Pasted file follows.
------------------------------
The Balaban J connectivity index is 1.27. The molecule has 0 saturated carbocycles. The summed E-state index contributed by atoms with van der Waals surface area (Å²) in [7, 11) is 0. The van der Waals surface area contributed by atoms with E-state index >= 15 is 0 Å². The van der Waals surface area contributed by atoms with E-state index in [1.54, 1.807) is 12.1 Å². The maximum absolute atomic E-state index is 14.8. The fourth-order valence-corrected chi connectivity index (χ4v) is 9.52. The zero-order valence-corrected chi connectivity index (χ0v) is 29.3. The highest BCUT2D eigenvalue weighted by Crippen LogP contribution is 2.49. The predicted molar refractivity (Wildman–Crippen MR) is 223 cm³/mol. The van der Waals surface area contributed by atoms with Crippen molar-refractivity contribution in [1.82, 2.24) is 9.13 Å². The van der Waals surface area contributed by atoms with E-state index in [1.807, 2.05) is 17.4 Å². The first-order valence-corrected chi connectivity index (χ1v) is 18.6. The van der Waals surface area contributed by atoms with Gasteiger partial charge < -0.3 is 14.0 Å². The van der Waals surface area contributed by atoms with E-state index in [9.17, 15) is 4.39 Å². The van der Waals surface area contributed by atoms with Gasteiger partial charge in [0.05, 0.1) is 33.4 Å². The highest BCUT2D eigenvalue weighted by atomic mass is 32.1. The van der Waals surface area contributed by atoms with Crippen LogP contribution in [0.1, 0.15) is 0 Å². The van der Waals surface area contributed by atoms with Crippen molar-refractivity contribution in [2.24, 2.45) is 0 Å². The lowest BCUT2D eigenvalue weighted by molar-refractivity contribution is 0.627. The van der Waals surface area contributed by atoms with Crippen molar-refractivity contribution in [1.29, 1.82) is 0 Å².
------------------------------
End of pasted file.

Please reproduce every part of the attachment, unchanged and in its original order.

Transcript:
The Balaban J connectivity index is 1.27. The molecule has 0 saturated carbocycles. The summed E-state index contributed by atoms with van der Waals surface area (Å²) in [7, 11) is 0. The van der Waals surface area contributed by atoms with E-state index >= 15 is 0 Å². The van der Waals surface area contributed by atoms with E-state index in [1.54, 1.807) is 12.1 Å². The maximum absolute atomic E-state index is 14.8. The fourth-order valence-corrected chi connectivity index (χ4v) is 9.52. The zero-order valence-corrected chi connectivity index (χ0v) is 29.3. The highest BCUT2D eigenvalue weighted by Crippen LogP contribution is 2.49. The predicted molar refractivity (Wildman–Crippen MR) is 223 cm³/mol. The van der Waals surface area contributed by atoms with Crippen molar-refractivity contribution in [1.82, 2.24) is 9.13 Å². The van der Waals surface area contributed by atoms with E-state index in [1.807, 2.05) is 17.4 Å². The first-order valence-corrected chi connectivity index (χ1v) is 18.6. The van der Waals surface area contributed by atoms with Gasteiger partial charge < -0.3 is 14.0 Å². The van der Waals surface area contributed by atoms with E-state index in [9.17, 15) is 4.39 Å². The van der Waals surface area contributed by atoms with Gasteiger partial charge in [0.05, 0.1) is 33.4 Å². The highest BCUT2D eigenvalue weighted by atomic mass is 32.1. The van der Waals surface area contributed by atoms with Crippen LogP contribution in [0.1, 0.15) is 0 Å². The van der Waals surface area contributed by atoms with Crippen molar-refractivity contribution in [2.24, 2.45) is 0 Å². The lowest BCUT2D eigenvalue weighted by molar-refractivity contribution is 0.627. The van der Waals surface area contributed by atoms with Crippen molar-refractivity contribution in [1.29, 1.82) is 0 Å².